If the artist sees himself as a goblin, should we trust him that he is one? Not more than we should trust what we see of him, from outside as it were, through Füssli’s portraitists. Both visions are equally true and equally false. Füssli’s works of self-representation reveal his decisive step into a modernity made up of equal parts realism and self-deprecation. His realism is still charged with theory, that is, the idea that what is real is what is true – it is not by chance that amongst the effervescence of Enlightenment intellectuals whom he encountered whilst staying in Paris in the 1760s, he was attracted to Jean-Jacques Rousseau, the more marginal of the group, and fanatically puritanical in his aesthetic judgements. It is Rousseau who complains, via his protagonist, Saint-Preux, in his novel, The New Heloise from 1761, that portraits that too superficially resemble the sitter miss all their inner complexity. Füssli’s tendency to realism is a commitment to stay faithful to one’s inner sentiments.

His heir in this exploration is most likely to be found in Gustave Courbet (1819-1877) who explores self-representation precisely through a sensuous multiplicity of inner passions. Courbet’s self-portrait as The Desperate Man echoes the emphatic hand-language Füssli invents.  But where Füssli retracts inwards to the monstrous  within– the goblin in him is a-calling – with a direct apologetic look to us, Courbet paints himself as facing a monster outside of him. His eyes are directed at a point just out of the frame which we could see as well if only we tip-toed over a little more. The monster is between him and us.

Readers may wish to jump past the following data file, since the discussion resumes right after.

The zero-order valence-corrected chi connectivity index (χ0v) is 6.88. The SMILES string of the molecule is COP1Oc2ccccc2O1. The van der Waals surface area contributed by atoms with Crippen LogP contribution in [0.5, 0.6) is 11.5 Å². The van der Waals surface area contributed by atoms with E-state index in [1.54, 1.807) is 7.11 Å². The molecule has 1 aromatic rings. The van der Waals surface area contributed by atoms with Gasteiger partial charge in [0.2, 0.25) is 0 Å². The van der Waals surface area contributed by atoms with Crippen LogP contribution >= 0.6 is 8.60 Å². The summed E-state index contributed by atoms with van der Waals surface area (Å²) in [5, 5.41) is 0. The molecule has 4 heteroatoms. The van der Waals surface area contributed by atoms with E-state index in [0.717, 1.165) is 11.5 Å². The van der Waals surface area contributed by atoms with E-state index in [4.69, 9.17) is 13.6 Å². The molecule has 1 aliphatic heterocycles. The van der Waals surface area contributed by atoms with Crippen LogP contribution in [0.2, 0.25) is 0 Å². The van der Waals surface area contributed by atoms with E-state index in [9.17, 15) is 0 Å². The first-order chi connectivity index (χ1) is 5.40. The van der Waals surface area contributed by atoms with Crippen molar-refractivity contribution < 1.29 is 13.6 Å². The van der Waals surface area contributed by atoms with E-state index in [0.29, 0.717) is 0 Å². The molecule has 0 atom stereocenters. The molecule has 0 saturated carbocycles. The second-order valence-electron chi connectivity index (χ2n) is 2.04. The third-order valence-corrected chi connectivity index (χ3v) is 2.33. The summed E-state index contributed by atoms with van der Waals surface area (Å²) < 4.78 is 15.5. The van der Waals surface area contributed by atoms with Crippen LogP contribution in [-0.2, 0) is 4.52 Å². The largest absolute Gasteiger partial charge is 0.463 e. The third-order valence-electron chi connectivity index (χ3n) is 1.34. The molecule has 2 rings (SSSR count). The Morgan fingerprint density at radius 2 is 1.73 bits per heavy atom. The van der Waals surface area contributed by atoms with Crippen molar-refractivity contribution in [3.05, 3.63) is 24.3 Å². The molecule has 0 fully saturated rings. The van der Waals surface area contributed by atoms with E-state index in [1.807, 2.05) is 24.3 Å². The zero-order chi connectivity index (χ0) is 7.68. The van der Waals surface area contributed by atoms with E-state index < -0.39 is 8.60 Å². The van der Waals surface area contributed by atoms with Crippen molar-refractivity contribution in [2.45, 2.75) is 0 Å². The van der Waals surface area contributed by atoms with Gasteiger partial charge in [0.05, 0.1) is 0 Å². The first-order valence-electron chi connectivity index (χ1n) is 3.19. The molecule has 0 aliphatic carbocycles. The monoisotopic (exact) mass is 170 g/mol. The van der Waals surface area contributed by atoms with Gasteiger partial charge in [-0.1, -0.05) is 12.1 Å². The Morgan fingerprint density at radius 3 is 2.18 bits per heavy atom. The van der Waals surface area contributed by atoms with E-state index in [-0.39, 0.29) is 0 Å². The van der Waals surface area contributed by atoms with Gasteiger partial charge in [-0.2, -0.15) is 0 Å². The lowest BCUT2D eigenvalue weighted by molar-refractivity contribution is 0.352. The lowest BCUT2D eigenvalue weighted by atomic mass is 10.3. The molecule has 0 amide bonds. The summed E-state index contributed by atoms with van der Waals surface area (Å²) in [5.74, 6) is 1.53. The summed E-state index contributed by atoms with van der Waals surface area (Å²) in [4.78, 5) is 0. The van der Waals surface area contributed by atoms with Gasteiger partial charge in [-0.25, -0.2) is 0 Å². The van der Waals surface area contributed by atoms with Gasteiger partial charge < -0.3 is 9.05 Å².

Another self-representation of Füssli’s is The Artist’s Despair Before Ancient Ruins. Again it is the arm and hand gesture that prevent us from taking this self-portrait absolutely seriously. The artist’s minute proportion compared to the enormous foot recognisable as the remnants of the monumental, 12-meter high statue of Constantine, instead of being tragic is in fact, funny. As Andreas Beyer in the show’s catalogue notes, the very name of the artist, Füssli, means in German, ‘little foot’ and it is with a self-deprecatory pathos that Little-Foot does not even try to compete with Big-Foot.

If the sublime, as it was conceived by Longinus in antiquity and Edmund Burke in 1757, occurs in the clash between an overpowering emotion and what escapes the possibility of measure, then we see how Füssli is not a painter of the sublime. He is a painter of the satire of the sublime, the grotesque of disproportion. Rather than greatness, he paints impossible angles, usually from below at a vertiginous oblique to the effect, not of terror but of the preposterous – no wonder that, after being forgotten for a century, it is the Surrealists who first rediscovered him. But perhaps his more truthful disciples in the marriage of the fanciful and the grotesque, anxiety and ridicule, are the Monty Pythons. It is a small step for a foot, but a significant one for modern man to go from crying in despair beside Big-Foot to being crushed by Monty Python’s signature Big Flying Foot.